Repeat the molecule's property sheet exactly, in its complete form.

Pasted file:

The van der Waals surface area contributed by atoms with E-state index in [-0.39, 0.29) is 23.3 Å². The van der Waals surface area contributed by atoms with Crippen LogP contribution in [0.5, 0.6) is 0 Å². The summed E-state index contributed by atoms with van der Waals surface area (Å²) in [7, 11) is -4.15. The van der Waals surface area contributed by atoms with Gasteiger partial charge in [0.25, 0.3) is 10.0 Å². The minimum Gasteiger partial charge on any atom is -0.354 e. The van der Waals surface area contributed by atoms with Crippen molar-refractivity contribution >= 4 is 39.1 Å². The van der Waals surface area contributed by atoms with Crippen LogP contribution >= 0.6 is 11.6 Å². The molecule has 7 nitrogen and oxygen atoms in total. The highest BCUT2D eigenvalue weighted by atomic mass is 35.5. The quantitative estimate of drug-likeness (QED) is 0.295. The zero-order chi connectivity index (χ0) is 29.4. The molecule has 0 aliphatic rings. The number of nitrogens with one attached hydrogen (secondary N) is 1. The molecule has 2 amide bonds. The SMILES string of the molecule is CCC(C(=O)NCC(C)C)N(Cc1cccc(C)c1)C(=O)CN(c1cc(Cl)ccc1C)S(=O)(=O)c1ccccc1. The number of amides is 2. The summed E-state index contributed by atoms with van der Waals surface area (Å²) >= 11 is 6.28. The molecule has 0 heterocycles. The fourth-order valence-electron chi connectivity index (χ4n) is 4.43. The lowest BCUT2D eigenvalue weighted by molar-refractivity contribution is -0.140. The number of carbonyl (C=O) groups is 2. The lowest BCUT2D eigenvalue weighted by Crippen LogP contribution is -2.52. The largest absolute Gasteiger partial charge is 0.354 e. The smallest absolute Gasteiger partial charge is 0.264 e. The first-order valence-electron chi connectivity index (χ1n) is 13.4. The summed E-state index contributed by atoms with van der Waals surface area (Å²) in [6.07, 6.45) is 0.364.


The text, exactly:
The van der Waals surface area contributed by atoms with E-state index in [-0.39, 0.29) is 23.3 Å². The van der Waals surface area contributed by atoms with Crippen LogP contribution in [0.5, 0.6) is 0 Å². The summed E-state index contributed by atoms with van der Waals surface area (Å²) in [7, 11) is -4.15. The van der Waals surface area contributed by atoms with Gasteiger partial charge in [0.25, 0.3) is 10.0 Å². The minimum Gasteiger partial charge on any atom is -0.354 e. The van der Waals surface area contributed by atoms with Crippen molar-refractivity contribution >= 4 is 39.1 Å². The van der Waals surface area contributed by atoms with Crippen LogP contribution >= 0.6 is 11.6 Å². The molecule has 7 nitrogen and oxygen atoms in total. The highest BCUT2D eigenvalue weighted by atomic mass is 35.5. The quantitative estimate of drug-likeness (QED) is 0.295. The zero-order chi connectivity index (χ0) is 29.4. The molecule has 0 aliphatic rings. The number of nitrogens with one attached hydrogen (secondary N) is 1. The molecule has 2 amide bonds. The SMILES string of the molecule is CCC(C(=O)NCC(C)C)N(Cc1cccc(C)c1)C(=O)CN(c1cc(Cl)ccc1C)S(=O)(=O)c1ccccc1. The number of amides is 2. The summed E-state index contributed by atoms with van der Waals surface area (Å²) >= 11 is 6.28. The molecule has 0 heterocycles. The fourth-order valence-electron chi connectivity index (χ4n) is 4.43. The lowest BCUT2D eigenvalue weighted by molar-refractivity contribution is -0.140. The number of carbonyl (C=O) groups is 2. The lowest BCUT2D eigenvalue weighted by Crippen LogP contribution is -2.52. The largest absolute Gasteiger partial charge is 0.354 e. The smallest absolute Gasteiger partial charge is 0.264 e. The first-order valence-electron chi connectivity index (χ1n) is 13.4. The summed E-state index contributed by atoms with van der Waals surface area (Å²) in [6.07, 6.45) is 0.364.